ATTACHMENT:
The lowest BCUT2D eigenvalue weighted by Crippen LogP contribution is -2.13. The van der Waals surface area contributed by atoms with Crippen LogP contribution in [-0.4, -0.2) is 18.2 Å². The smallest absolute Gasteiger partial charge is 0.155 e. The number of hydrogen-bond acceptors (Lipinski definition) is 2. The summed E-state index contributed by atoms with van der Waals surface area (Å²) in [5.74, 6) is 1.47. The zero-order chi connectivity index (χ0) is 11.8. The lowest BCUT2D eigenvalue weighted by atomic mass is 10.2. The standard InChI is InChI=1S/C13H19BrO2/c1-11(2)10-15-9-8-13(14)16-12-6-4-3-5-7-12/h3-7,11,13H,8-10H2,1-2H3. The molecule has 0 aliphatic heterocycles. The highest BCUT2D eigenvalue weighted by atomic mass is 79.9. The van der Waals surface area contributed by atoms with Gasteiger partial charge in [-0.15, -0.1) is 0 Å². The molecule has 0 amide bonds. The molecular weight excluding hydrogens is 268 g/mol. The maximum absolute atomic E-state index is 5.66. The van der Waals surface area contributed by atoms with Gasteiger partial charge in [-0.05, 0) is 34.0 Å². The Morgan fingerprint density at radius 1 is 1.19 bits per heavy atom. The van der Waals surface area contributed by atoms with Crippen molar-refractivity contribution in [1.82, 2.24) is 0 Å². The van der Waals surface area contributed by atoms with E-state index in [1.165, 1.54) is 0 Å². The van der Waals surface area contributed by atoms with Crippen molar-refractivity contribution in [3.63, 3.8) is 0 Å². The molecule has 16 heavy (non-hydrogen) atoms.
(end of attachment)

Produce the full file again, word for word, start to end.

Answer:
The lowest BCUT2D eigenvalue weighted by Crippen LogP contribution is -2.13. The van der Waals surface area contributed by atoms with Crippen LogP contribution in [-0.4, -0.2) is 18.2 Å². The smallest absolute Gasteiger partial charge is 0.155 e. The number of hydrogen-bond acceptors (Lipinski definition) is 2. The summed E-state index contributed by atoms with van der Waals surface area (Å²) in [5.74, 6) is 1.47. The zero-order chi connectivity index (χ0) is 11.8. The lowest BCUT2D eigenvalue weighted by atomic mass is 10.2. The standard InChI is InChI=1S/C13H19BrO2/c1-11(2)10-15-9-8-13(14)16-12-6-4-3-5-7-12/h3-7,11,13H,8-10H2,1-2H3. The molecule has 0 aliphatic heterocycles. The highest BCUT2D eigenvalue weighted by atomic mass is 79.9. The van der Waals surface area contributed by atoms with Gasteiger partial charge in [-0.15, -0.1) is 0 Å². The molecule has 0 amide bonds. The molecular weight excluding hydrogens is 268 g/mol. The maximum absolute atomic E-state index is 5.66. The van der Waals surface area contributed by atoms with Gasteiger partial charge in [-0.05, 0) is 34.0 Å². The Morgan fingerprint density at radius 1 is 1.19 bits per heavy atom. The van der Waals surface area contributed by atoms with Crippen molar-refractivity contribution in [1.82, 2.24) is 0 Å². The van der Waals surface area contributed by atoms with E-state index in [1.165, 1.54) is 0 Å². The van der Waals surface area contributed by atoms with Crippen molar-refractivity contribution in [3.63, 3.8) is 0 Å². The molecule has 16 heavy (non-hydrogen) atoms.